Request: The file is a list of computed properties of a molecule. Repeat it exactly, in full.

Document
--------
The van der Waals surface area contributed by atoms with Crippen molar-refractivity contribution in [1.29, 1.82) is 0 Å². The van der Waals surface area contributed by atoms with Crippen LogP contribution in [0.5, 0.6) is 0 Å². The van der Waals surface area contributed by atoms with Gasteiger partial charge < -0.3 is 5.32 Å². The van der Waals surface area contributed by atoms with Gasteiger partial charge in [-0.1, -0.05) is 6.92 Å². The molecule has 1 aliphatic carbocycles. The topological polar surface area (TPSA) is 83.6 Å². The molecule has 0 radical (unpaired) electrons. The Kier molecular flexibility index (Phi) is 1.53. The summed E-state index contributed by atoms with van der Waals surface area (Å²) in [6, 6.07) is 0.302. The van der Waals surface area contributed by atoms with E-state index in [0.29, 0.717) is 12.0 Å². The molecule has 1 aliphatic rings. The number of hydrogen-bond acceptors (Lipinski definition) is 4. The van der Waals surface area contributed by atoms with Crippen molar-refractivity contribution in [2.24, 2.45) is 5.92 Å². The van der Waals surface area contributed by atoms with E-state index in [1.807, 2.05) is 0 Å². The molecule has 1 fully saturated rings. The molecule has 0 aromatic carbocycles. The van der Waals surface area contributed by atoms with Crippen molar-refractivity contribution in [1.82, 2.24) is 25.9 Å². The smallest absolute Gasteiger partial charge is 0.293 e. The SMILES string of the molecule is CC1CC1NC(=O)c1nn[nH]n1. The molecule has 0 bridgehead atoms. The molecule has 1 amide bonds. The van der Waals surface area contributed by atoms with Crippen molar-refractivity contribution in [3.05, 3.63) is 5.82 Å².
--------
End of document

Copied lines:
The van der Waals surface area contributed by atoms with Crippen molar-refractivity contribution in [1.29, 1.82) is 0 Å². The van der Waals surface area contributed by atoms with Crippen LogP contribution in [0.5, 0.6) is 0 Å². The van der Waals surface area contributed by atoms with Gasteiger partial charge < -0.3 is 5.32 Å². The van der Waals surface area contributed by atoms with Gasteiger partial charge in [-0.1, -0.05) is 6.92 Å². The molecule has 1 aliphatic carbocycles. The topological polar surface area (TPSA) is 83.6 Å². The molecule has 0 radical (unpaired) electrons. The Kier molecular flexibility index (Phi) is 1.53. The summed E-state index contributed by atoms with van der Waals surface area (Å²) in [6, 6.07) is 0.302. The van der Waals surface area contributed by atoms with E-state index in [0.29, 0.717) is 12.0 Å². The molecule has 1 aliphatic rings. The number of hydrogen-bond acceptors (Lipinski definition) is 4. The van der Waals surface area contributed by atoms with Crippen molar-refractivity contribution in [2.24, 2.45) is 5.92 Å². The van der Waals surface area contributed by atoms with E-state index in [1.807, 2.05) is 0 Å². The molecule has 1 fully saturated rings. The molecule has 0 aromatic carbocycles. The van der Waals surface area contributed by atoms with Crippen molar-refractivity contribution in [1.82, 2.24) is 25.9 Å². The smallest absolute Gasteiger partial charge is 0.293 e. The SMILES string of the molecule is CC1CC1NC(=O)c1nn[nH]n1. The molecule has 0 bridgehead atoms. The molecule has 1 amide bonds. The van der Waals surface area contributed by atoms with Crippen molar-refractivity contribution in [3.05, 3.63) is 5.82 Å².